Persecuted in England, many Quakers immigrated to the North American colonies, where William Penn founded Pennsylvania. In the late 17th century Quaker Publishers of Truth visited Newfoundland. In the mid-18th century Quaker whalers from Nantucket came to Nova Scotia but their settlements did not last. As refugees from the American War of Independence, Quakers settled in a number of places in what is now southern Ontario. There they established meetinghouses and schools. Quakers began arriving from England and Ireland in the 1820s. Their numbers grew and by 1860 there were over 7300 Quakers in Ontario. The numbers subsequently declined to about 1000, which has been maintained to this day. At the beginning of the 20th century, a number of Quaker settlements were founded in western Canada.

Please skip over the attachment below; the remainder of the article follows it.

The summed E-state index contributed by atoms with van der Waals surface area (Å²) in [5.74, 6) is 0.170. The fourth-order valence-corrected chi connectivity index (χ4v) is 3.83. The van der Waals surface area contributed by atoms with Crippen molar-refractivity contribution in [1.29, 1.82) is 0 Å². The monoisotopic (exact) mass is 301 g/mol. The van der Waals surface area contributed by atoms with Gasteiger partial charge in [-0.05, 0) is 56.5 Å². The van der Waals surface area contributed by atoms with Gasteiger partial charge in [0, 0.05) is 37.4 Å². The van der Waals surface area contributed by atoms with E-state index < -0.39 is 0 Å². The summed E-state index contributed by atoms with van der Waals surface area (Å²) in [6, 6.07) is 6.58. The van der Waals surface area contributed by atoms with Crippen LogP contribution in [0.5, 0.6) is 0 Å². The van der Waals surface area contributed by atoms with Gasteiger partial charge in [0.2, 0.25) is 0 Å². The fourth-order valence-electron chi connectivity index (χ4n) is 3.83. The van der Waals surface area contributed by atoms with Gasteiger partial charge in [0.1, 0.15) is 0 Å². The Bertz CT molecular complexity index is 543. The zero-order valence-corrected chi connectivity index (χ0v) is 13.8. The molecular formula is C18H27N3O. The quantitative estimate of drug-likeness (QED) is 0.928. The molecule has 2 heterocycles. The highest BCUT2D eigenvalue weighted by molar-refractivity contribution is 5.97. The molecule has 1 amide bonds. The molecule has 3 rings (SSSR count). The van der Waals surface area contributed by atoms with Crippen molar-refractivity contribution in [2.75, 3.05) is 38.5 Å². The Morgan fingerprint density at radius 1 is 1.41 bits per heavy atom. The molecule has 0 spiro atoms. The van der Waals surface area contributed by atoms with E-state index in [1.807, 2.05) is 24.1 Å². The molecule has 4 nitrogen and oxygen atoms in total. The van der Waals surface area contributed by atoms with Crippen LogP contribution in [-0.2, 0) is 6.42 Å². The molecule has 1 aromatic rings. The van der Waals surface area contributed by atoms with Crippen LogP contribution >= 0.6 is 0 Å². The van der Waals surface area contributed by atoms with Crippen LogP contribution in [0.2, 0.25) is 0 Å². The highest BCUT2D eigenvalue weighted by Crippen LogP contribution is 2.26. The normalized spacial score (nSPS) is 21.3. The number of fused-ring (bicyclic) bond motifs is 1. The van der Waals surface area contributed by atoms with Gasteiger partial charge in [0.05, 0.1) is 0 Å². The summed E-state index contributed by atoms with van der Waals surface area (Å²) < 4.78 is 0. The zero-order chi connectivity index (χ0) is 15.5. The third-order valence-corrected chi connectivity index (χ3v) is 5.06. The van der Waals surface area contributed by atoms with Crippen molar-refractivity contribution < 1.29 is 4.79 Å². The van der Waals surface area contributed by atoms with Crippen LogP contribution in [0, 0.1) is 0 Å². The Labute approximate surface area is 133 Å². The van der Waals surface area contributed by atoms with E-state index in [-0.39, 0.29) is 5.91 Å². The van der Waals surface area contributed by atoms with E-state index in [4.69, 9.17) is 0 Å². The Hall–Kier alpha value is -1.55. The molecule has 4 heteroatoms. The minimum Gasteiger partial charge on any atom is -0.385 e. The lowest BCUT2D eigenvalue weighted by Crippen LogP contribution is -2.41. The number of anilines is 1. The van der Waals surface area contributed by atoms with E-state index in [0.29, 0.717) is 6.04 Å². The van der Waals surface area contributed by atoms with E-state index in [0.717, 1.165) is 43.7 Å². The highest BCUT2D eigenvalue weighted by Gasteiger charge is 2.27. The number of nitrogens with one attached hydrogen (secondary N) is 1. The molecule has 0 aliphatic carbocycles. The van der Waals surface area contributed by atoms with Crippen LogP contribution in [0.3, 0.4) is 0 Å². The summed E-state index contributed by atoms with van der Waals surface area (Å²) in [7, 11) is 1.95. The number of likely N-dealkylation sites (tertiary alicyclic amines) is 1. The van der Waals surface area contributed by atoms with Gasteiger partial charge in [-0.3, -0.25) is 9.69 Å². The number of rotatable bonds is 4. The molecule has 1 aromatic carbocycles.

The Quakers are a religious community identified by a distinctive faith and form of worship, by particular marriage customs, and testimonies against SLAVERY, CAPITAL PUNISHMENT and war. Until the 20th century Quakers were also distinguished by dress and forms of speech. In the 20th century, Quakers in Canada have been active in the Christian antiwar movement (see PACIFISM; PEACE MOVEMENT), prison reform, social justice and in international relief and reconciliation. In 1947 the international service bodies of the Society of Friends were awarded the Nobel Peace Prize for their postwar relief and reconciliation work. In Canada their witness and service has been carried on principally by the Canadian Friends Service Committee. Quaker meetings and worship groups are found in a number of places across Canada, parts of a worldwide Society of Friends.
Author DAVID L. NEWLANDS